Nothing seems more American than a carousel animal, especially at a place like Coney Island in its heyday. Horses galloping with flowing manes and flared nostrils, exotic animals like lions (the example above, by Marcus Charles Illions, is in the collection of the American Folk Art Museum in New York) and tigers snarling and roaring to the delight of youngsters and adults. It has long been recognized that the Coney Island style of carousel carving was more flamboyant than that seen in other centers of this kind of sculpture. What hasn’t been understood until recently is why. And the answer lies in a carving tradition quite distant from America geographically and culturally.
You see, the reason these figures look the way they do is that the carvers were Jewish. Really. This was a complete revelation to me when I first saw the exhibition Gilded Lions and Jeweled Horses: The Synagogue to the Carousel, which opened at the American Folk Art Museum in 2007 and came to the Fenimore Art Museum in 2008. The exhibition curator Murray Zimiles made a compelling case for the reevaluation of a quintessentially American art form, tying it convincingly to the Jewish aesthetic traditions of Eastern and Central Europe.
Photographs of huge Jewish synagogues (none of which have survived owing to anti-Semitic destruction leading up to and during World War II) show massive wooden structures that featured ornate interior decoration. The primary focus of the interior was the Torah Ark, a large (sometime more than thirty feet tall! See the example from a synagogue in Lithuania at right) cabinet that held the Torah scrolls (the first five books of the Bible). These arks often had elaborate carving, which included eagles and lions. The lions are often seen flanking and holding the Tablets of the Law, or Decalogue (an American example of this form, also by Illions, can be seen below).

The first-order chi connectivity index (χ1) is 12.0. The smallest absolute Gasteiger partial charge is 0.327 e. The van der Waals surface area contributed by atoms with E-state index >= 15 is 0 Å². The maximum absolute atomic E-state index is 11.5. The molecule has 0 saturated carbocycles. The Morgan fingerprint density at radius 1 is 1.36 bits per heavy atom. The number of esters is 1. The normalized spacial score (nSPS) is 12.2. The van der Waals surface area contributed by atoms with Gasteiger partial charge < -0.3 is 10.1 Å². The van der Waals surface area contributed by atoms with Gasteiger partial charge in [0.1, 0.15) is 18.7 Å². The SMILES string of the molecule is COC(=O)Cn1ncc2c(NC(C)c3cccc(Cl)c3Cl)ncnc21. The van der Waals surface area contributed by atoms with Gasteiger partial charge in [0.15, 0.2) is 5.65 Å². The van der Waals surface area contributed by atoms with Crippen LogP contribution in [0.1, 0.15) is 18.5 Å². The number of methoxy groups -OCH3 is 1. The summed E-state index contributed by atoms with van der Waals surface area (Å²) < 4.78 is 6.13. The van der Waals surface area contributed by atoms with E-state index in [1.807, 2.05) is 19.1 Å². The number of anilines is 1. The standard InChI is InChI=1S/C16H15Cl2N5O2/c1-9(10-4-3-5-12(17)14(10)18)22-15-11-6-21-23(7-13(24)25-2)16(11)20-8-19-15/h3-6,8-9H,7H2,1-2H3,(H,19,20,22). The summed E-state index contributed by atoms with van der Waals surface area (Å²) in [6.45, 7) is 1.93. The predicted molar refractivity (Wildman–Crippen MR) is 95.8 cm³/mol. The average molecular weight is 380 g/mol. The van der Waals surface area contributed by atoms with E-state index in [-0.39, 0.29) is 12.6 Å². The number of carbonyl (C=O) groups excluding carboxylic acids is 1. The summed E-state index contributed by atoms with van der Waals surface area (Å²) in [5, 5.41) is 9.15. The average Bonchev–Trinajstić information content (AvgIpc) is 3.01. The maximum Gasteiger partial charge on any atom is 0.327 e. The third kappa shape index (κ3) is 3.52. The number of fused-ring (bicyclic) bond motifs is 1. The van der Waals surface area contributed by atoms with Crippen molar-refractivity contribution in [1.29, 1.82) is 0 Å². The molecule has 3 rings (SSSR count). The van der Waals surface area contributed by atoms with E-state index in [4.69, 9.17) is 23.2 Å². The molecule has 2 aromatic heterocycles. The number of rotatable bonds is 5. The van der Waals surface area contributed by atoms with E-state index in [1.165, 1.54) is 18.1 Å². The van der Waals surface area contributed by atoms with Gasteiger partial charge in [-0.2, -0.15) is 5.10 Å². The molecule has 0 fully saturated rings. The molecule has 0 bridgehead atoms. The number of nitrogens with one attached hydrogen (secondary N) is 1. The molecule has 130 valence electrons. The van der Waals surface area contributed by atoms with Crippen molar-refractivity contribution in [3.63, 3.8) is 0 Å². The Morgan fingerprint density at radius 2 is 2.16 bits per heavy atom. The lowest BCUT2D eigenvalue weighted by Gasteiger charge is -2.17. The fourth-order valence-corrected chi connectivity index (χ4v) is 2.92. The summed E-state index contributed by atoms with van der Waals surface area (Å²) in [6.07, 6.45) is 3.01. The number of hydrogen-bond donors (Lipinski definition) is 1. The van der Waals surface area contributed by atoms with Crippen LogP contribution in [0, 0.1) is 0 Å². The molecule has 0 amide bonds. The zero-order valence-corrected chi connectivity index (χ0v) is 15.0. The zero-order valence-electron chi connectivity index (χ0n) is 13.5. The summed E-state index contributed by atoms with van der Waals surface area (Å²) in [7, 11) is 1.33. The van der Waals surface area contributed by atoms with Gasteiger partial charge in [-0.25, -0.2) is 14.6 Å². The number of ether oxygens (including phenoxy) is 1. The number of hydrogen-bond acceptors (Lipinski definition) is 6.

It’s not just the presence of the carving that matters, but also the manner or style. The animals in these synagogues were meant to get the attention of the congregation. They exude physical power in their ferocity and sense of movement. Just like the carousel animals of Coney Island.
Marcus Charles Illions was one of the key figures in this trans-Atlantic artistic crossing. His Brooklyn shop can be seen in the photo below. Illions was born in Lithuania (then part of Russia) in the 1860s or 70s, was conscripted into the Russian army and fled his homeland for England, where he perfected his carving skills, and immigrated to the U.S. in the 1880s to eventually start his own shop.
Take a good look at the picture. On the wall is a large drawing of a carousel lion; the very one that was included in the exhibition and is pictured at the top of this post. To the right of the drawing, above a doorway, is a Decalogue probably carved for a New York City synagogue, similar to t he one pictured above. Holding the Tablets are a pair of lions with flowing manes and ferocious expressions just like their carousel counterpart. Two traditions, thousands of miles apart, side by side in a New York City carving shop.
Author’s note: Our own Empire State Carousel at The Farmers’ Museum is the product of a Jewish carver, Gerry Holzman, who says he was inspired by the Coney Island style when he envisioned and created our carousel.